Khaled Batarfi, a childhood friend of Osama bin Laden, reminisced the time when they used to play soccer together in a wasteland near a desalination plant, just outside of the northern limits of the city of Jeddah. Osama’s strength was his towering height — he was thin and 6’4″ (190 cm), like a Saudi version of Peter Crouch. After the soccer matches, they drank fruit juice and fizzy drinks while Osama quizzed other players trivias about Islam history. One day, the so-dubbed “Salafi soccer” boys were recruited by a Syrian PE teacher for an afterschool football training. The teacher was a mesmerizing storyteller who would tell fascinating stories in the dark, only lit by candle, about a boy who killed his own father with a gun because his father was a non-believer who confiscates his praying mat. The teacher said, “Wallahi! With that shot, Islam was finally liberated in that home!”
While the story was too dark for Khaled, who decided to leave to group soon after due to this, Osama was starry eyed and fascinated by the perverted heroism of the story. Stories are the seeds of a very profound sense of duty.
The account above was excerpted from Robert Lacey’s Inside the Kingdom: Kings, Clerics, Modernists, Terrorists, and the Struggle of Saudi Arabia. In Richard Dawkins’ The God Delusion, a story that will always be etched in my mind about an atheist’s testimony: “Even though with all cells of rationality I have in my mind I know for sure that the imposition of heaven and hell is erroneous, I still cannot liberate myself from that looming fear deep down in my subconscious, that possibly my choice is wrong, and I will burn forevermore because of that.”
As a kid, my parents instilled into my young brain the same kind of stories the Syrian PE teacher instilled in Osama: the kind of scary stories about going to hell if we as much as say “ah, come on” to parents; how giant-bodied, balaclava-donning, mace-wielding angels of death will beat you in grave when you skip prayers; how at the end of time, we will all be arisen from the grave to see the video of our entire life, shot by dedicated angels who follow us 24/7, playing in a wide-ass screen at the Mahsyar field when all human beings gather in Judgment Day, seen by all mankind, showing the embarrassing sinful moments we have conducted; how after all our sins are revealed to absolutely every soul that has ever walked the Earth, we will have to walk the scary bridge into heaven, with the bridge’s width being only a seventh of the diameter of a strand of hair… if we fall, we go straight into the raging flames of hell, hotter than any nuclear reactions will even imagine of being, while only those without sins will be able to make it across. These kind of worst nightmares that makes any goriest work of Alfred Hitchcock or Stephen King sounds soothing and pacifying. Stories are indeed the seeds of a very profound dominion of fear.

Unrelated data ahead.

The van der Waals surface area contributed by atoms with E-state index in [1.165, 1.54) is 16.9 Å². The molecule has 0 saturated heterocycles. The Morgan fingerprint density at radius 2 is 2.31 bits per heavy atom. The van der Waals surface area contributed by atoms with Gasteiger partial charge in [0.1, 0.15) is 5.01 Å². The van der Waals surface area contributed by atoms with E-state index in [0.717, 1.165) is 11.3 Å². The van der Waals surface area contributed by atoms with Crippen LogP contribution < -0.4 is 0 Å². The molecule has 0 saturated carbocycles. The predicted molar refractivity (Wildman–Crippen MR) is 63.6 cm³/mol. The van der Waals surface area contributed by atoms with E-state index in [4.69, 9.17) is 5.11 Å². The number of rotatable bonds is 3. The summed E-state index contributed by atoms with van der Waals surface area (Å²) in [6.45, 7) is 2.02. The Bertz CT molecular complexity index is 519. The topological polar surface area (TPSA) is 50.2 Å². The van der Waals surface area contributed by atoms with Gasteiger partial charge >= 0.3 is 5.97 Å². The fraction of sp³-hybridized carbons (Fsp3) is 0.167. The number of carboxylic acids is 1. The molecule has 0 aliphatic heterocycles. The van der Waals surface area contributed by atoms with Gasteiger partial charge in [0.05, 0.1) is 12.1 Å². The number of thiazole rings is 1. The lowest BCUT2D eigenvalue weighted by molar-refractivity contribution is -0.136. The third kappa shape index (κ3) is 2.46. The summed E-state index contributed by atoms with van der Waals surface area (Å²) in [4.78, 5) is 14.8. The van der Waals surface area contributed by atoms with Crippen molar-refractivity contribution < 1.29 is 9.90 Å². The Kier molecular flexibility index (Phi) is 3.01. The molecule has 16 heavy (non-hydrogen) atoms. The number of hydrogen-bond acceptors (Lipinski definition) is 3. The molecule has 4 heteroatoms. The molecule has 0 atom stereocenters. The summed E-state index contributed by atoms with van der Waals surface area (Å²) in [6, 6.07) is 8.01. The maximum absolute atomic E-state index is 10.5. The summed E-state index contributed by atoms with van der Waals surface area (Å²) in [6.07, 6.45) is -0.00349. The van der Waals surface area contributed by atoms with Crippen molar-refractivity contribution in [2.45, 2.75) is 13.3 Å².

The reason being? Stories construct a visual imagination, which is best explained in three aspects.
Anyone who reads a novel will be disappointed when the novel is made into a movie, because a graphic and straightforward visualization made in the movie will never compare to the vivid and dynamic images in readers’ heads. In arts, we call this “negative space”: let words construct the basic foundations of a visual description, let people’s imagination fill in the rest. Stories, full of personification and description and metaphoric imageries, will always be richer and full of gold-colored elements compared to cold, clear-cut abstraction of ideas. The richness of stories is also impressive, which, coupled by the nature of a particularly vulnerable actor, i.e. children, being impressionable, can create manifest into a life sentence of successful brainwashing.
Personification in stories make it easier for listeners to relate and put themselves in the position of the character. In a successfully powerful and imposing personification, the emotion felt by the character need not to be explained in depth. Instead, simply reliant on emotions readers are familiar with when they encountered, or envision encountering, similar circumstances as the character.